Oil must be of the appropriate grade and should be changed regularly (check your handbook for recommended intervals). Although warmer temperatures generally help your oil work better, using the wrong viscosity can cause serious problems. If you’re not sure, use our Which Oil guide or give us a call/ email.

Filter Changes

Air, oil and fuel filter changes should be a part of every quality service. The increased dust and pollen etc. in summer can lead to clogged air filters which then decreases airflow to the engine and affects performance. Clogged oil and fuel filters can also decrease performance. It’s good practice to not let your fuel tank go below a quarter full which avoids nasties such as sludge entering the fuel system and condensation in the fuel.

Power steering and Transmission Fluids

These often get overlooked during a general service, but if there’s an issue it can cause serious problems on modern cars, so check the levels well in advance of your trip.

Whilst the colour of modern transmission fluid varies, it should by bright and needs to be at the exact level recommended by the vehicle manufacturer. Too high and you’ll notice rough gear changes and slipping. Too low and you could burn out your torque converter. The location of the reservoir differs between automatic transmission and manual transmission cars and can be difficult to access, so ask your mechanic if you’re not sure.

Low power steering fluid can lead to increased steering effort and eventually failure of your power steering pump, whereas dirty fluid can cause damage to the entire system. In both cases it’s much cheaper to get it checked and either top it up or have it flushed and refilled.


Coolant increases the boiling point of water, reducing the chances of your car’s engine overheating (and also protects your car’s engine against freezing in winter). Coolant should be clean, bright, and filled to the approved level. Your vehicle’s coolant reservoir should be located under the bonnet. If the levels are underneath the minimum mark then top it up with the correct type of coolant. Whilst you’re there, don’t forget to glance over the rubber components (belts and hoses) to check for cracks and leaks – if they look worn get them replaced.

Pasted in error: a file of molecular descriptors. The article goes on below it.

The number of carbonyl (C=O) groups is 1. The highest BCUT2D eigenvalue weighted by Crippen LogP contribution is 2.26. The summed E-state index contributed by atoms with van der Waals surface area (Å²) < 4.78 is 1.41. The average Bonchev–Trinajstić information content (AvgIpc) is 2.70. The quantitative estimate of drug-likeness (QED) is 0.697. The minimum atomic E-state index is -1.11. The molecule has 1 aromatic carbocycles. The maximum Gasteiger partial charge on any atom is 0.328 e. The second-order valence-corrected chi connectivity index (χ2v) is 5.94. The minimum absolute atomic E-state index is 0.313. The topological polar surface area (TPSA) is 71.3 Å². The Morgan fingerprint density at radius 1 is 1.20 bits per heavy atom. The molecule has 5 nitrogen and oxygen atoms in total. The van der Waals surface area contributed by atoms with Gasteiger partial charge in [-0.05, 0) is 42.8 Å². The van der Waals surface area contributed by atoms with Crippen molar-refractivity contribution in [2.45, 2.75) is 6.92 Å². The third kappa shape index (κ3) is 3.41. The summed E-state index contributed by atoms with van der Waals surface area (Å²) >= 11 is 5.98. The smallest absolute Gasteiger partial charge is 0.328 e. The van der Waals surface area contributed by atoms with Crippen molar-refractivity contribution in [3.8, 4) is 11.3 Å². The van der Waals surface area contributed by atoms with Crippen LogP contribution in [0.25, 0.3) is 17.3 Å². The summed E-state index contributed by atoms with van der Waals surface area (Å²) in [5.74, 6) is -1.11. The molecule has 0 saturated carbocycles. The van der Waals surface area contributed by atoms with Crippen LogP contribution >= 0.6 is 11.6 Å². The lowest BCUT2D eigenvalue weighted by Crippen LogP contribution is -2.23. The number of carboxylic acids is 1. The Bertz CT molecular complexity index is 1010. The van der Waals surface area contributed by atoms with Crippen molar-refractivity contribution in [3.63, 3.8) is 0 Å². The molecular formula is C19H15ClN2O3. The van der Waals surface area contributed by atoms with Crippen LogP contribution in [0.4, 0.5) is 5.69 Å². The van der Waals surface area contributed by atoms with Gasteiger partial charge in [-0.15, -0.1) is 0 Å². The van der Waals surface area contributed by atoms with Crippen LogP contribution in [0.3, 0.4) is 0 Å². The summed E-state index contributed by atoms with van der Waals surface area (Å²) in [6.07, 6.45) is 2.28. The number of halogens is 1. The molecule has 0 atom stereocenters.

Coolant should be changed completely every 2 years and topped up at least once a year, but keep it well away from dogs who love the sweet smell – it’s poisonous to them!


Whilst you’re under the bonnet checking any of the above, take a moment to look over your battery to make sure there are no signs of leakage around the battery's top. Unless you have a sealed battery, check its fluid levels and if necessary fill to the brim using only distilled water.

Lights and Indicators

As you should do regularly and before any long journey, make sure your headlights, brake lights and indicators are clean and working. This is a legal requirement. If any bulbs or reflectors need changing, they’re cheap to buy from a parts store and usually simple enough to replace yourself. 

And finally, a few more things to think about:

It’s always good practice to carry a breakdown kit, including tools, a warning triangle, high vis jackets, water, food and blankets. In some European countries, it’s the law to carry one in your car.

If you’re driving abroad, be aware of local differences in driving practices and regulations. Innocuous things to us might be illegal in other countries, such as using a hands-free or bluetooth headset in France. The AA has a really handy list of local rules for road users in every European country.

Also don’t forget speed limits and drink-drive limits vary between countries. Most countries blood alcohol levels are only half that of the UK! Even half a lager with a meal could put you over the limit.

Make sure as well as your driving licence and passport, you also have a valid DVLA Check Code, your insurance certificate, and your vehicle (V5C) logbook document. European breakdown cover is also a good idea, especially if you’re travelling somewhere a lot hotter than the UK!